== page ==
By way of example, embodiments of the present invention may implement Path MTU discovery at the Application layer. Typically, the Transport layer and below are implemented in an operating system (OS) kernel and applications have no control in changing behavior at these layers. Classic PMTUD, by contrast, is typically implemented at the Transport and IP (Network) layers.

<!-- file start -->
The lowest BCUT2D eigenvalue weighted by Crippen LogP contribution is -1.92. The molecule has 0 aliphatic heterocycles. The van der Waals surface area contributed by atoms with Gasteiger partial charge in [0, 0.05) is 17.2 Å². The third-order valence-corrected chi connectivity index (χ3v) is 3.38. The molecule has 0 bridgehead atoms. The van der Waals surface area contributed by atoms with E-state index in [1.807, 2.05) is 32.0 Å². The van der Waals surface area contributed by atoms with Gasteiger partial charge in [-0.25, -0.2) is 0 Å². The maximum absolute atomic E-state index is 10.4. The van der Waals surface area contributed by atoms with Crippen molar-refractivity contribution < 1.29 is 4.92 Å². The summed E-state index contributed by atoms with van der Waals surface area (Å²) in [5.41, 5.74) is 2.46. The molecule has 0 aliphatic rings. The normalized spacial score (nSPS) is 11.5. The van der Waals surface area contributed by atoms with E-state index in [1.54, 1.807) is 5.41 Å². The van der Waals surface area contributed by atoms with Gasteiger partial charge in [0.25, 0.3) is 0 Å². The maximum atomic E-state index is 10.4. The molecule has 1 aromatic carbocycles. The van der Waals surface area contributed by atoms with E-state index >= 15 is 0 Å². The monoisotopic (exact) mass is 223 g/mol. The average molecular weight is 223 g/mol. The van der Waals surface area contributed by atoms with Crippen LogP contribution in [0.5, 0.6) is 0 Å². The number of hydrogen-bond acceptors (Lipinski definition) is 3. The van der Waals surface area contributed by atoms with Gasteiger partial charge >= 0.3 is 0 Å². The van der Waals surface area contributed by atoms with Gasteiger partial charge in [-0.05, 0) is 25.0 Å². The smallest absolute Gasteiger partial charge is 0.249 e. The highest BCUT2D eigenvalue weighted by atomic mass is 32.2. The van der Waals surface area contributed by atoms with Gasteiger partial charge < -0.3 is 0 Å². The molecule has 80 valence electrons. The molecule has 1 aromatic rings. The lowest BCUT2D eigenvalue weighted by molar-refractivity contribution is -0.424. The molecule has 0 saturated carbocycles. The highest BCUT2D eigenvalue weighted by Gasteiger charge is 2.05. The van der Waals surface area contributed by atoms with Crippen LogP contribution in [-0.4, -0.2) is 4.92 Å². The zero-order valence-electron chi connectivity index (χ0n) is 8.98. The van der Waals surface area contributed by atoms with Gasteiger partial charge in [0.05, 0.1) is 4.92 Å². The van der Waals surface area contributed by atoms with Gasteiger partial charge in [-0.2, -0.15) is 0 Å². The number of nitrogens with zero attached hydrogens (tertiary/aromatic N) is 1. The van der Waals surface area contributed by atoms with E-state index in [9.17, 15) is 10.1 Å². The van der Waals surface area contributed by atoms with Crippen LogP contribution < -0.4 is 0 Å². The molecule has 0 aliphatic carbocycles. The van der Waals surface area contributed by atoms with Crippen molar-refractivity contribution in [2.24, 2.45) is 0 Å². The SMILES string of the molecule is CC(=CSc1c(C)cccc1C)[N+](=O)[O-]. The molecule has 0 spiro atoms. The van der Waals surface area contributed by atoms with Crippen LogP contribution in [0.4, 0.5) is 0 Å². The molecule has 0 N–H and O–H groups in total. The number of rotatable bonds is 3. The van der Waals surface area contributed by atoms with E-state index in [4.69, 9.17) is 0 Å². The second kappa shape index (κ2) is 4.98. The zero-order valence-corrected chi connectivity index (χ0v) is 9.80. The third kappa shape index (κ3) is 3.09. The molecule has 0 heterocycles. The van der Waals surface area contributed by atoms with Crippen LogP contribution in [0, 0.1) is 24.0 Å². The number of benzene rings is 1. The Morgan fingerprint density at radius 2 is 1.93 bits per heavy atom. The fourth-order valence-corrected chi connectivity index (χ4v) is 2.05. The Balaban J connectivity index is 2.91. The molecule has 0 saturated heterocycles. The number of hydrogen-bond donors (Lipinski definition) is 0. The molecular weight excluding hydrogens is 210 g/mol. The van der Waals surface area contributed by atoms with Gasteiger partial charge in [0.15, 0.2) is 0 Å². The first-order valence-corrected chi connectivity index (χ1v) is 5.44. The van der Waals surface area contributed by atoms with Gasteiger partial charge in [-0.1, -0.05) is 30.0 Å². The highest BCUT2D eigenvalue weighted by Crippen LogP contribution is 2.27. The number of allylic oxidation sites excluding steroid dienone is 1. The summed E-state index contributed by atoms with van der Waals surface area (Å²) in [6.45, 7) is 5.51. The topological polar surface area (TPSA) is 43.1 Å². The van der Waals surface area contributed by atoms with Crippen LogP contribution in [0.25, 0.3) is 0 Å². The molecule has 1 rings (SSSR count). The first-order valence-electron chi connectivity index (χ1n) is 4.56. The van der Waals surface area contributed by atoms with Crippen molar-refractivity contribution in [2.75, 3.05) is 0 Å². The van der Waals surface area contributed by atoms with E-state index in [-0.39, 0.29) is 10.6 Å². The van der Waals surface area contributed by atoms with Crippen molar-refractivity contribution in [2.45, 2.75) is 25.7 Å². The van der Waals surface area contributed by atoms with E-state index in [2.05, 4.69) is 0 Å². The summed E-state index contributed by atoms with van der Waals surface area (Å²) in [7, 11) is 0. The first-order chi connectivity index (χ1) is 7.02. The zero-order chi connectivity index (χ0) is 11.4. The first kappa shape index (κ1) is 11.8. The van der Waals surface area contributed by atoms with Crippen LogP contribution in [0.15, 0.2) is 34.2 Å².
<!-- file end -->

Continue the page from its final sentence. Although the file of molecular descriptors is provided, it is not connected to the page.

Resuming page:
The Application layer APP represents the level at which applications access network services. This layer represents the services that directly support applications such as software for file transfers, database access, and electronic mail. Examples of application layer software include HL7, Modbus, Session Initiation Protocol (SIP), and Simple Sensor Interface Protocol (SSI). In the particular case of the TCP/IP suite, the Application layer APP may be implemented with software protocols such as Hypertext Transfer Protocol (HTTP), Session Initiation Protocol (SIP), Simple Mail Transfer Protocol (SMTP), Short Message Peer-to-Peer Protocol (SMPP), Simple Network Management Protocol (SNMP), File Transfer Protocol (FTP), Teletype Network (TELNET), Network File System (NFS), Network Time Protocol (NTP), Real-time Transport Protocol (RTP), Dynamic Host Configuration Protocol (DHCP), and Domain Name System (DNS). The Application layer APP may sometimes be divided further into a Presentation layer and a Session layer, e.g., in the Open Systems Interface (OSI) protocol. The Presentation layer translates data from the Application layer into an intermediary format. The Presentation layer may also manages security issues by providing services such as data encryption, and compresses data so that fewer bits need to be transferred on the network. The Session layer allows two applications on different computers to establish, use, and end a session. As used herein, a session (also sometimes called a “user session”) refers to a particular instance of user interface with an application. By way of example, a session typically begins when the user accesses the application and typically ends when the user quits the application. The Session layer may establish dialog control between the two computers in a session, regulating which side transmits, plus when and how long it transmits.